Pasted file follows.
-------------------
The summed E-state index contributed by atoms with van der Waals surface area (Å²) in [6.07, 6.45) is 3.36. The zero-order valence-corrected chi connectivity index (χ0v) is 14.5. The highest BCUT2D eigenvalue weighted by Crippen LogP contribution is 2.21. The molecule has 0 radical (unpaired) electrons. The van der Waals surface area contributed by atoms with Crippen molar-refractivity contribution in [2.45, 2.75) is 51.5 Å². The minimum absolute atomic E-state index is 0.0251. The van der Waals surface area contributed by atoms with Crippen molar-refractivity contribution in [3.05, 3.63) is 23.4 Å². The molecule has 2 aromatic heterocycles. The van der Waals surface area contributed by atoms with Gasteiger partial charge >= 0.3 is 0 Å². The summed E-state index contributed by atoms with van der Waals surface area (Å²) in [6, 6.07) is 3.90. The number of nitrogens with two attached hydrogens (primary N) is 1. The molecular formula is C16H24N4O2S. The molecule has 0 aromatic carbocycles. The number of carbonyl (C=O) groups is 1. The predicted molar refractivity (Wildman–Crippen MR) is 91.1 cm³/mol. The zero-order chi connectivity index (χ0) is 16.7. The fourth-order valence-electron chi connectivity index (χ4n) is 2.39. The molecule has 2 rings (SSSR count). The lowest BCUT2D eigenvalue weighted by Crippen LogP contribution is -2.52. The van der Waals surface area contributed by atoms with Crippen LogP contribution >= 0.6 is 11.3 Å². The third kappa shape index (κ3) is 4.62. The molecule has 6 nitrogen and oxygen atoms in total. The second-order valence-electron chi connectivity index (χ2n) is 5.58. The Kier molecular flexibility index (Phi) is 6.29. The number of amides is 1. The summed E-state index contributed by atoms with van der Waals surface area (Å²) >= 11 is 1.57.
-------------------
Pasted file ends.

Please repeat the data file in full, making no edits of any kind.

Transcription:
The summed E-state index contributed by atoms with van der Waals surface area (Å²) in [6.07, 6.45) is 3.36. The zero-order valence-corrected chi connectivity index (χ0v) is 14.5. The highest BCUT2D eigenvalue weighted by Crippen LogP contribution is 2.21. The molecule has 0 radical (unpaired) electrons. The van der Waals surface area contributed by atoms with Crippen molar-refractivity contribution in [2.45, 2.75) is 51.5 Å². The minimum absolute atomic E-state index is 0.0251. The van der Waals surface area contributed by atoms with Crippen molar-refractivity contribution in [3.05, 3.63) is 23.4 Å². The molecule has 2 aromatic heterocycles. The van der Waals surface area contributed by atoms with Gasteiger partial charge >= 0.3 is 0 Å². The summed E-state index contributed by atoms with van der Waals surface area (Å²) in [6, 6.07) is 3.90. The number of nitrogens with two attached hydrogens (primary N) is 1. The molecular formula is C16H24N4O2S. The molecule has 0 aromatic carbocycles. The number of carbonyl (C=O) groups is 1. The predicted molar refractivity (Wildman–Crippen MR) is 91.1 cm³/mol. The zero-order chi connectivity index (χ0) is 16.7. The fourth-order valence-electron chi connectivity index (χ4n) is 2.39. The molecule has 2 rings (SSSR count). The lowest BCUT2D eigenvalue weighted by Crippen LogP contribution is -2.52. The van der Waals surface area contributed by atoms with Crippen LogP contribution >= 0.6 is 11.3 Å². The third kappa shape index (κ3) is 4.62. The molecule has 6 nitrogen and oxygen atoms in total. The second-order valence-electron chi connectivity index (χ2n) is 5.58. The Kier molecular flexibility index (Phi) is 6.29. The number of amides is 1. The summed E-state index contributed by atoms with van der Waals surface area (Å²) >= 11 is 1.57.